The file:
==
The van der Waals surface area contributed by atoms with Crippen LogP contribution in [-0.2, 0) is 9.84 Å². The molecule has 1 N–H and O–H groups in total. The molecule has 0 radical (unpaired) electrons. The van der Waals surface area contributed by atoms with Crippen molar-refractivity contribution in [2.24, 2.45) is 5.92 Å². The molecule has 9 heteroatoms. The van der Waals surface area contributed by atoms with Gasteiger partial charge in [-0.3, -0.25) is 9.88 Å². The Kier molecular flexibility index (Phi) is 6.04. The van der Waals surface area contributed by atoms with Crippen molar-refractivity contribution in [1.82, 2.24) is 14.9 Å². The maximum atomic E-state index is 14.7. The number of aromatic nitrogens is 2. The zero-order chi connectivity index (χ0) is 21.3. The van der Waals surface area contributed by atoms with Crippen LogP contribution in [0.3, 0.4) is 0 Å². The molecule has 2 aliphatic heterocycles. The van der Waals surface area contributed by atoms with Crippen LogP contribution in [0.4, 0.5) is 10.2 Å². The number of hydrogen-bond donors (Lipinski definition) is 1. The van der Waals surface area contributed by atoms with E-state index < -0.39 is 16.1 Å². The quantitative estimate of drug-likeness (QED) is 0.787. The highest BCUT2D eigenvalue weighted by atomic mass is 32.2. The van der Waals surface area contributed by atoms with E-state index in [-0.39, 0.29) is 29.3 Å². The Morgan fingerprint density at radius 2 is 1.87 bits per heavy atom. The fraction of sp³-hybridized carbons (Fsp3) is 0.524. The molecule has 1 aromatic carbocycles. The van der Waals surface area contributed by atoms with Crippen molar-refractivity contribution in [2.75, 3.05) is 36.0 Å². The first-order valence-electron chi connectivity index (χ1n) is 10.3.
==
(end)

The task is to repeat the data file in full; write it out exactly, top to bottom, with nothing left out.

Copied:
The van der Waals surface area contributed by atoms with Crippen LogP contribution in [-0.2, 0) is 9.84 Å². The molecule has 1 N–H and O–H groups in total. The molecule has 0 radical (unpaired) electrons. The van der Waals surface area contributed by atoms with Crippen molar-refractivity contribution in [2.24, 2.45) is 5.92 Å². The molecule has 9 heteroatoms. The van der Waals surface area contributed by atoms with Gasteiger partial charge in [-0.3, -0.25) is 9.88 Å². The Kier molecular flexibility index (Phi) is 6.04. The van der Waals surface area contributed by atoms with Crippen molar-refractivity contribution in [1.82, 2.24) is 14.9 Å². The maximum atomic E-state index is 14.7. The number of aromatic nitrogens is 2. The zero-order chi connectivity index (χ0) is 21.3. The van der Waals surface area contributed by atoms with Crippen LogP contribution in [0.3, 0.4) is 0 Å². The molecule has 2 aliphatic heterocycles. The van der Waals surface area contributed by atoms with Crippen LogP contribution in [0.4, 0.5) is 10.2 Å². The number of hydrogen-bond donors (Lipinski definition) is 1. The van der Waals surface area contributed by atoms with E-state index < -0.39 is 16.1 Å². The quantitative estimate of drug-likeness (QED) is 0.787. The highest BCUT2D eigenvalue weighted by atomic mass is 32.2. The van der Waals surface area contributed by atoms with E-state index in [-0.39, 0.29) is 29.3 Å². The Morgan fingerprint density at radius 2 is 1.87 bits per heavy atom. The fraction of sp³-hybridized carbons (Fsp3) is 0.524. The molecule has 1 aromatic carbocycles. The van der Waals surface area contributed by atoms with Crippen molar-refractivity contribution in [2.75, 3.05) is 36.0 Å². The first-order valence-electron chi connectivity index (χ1n) is 10.3.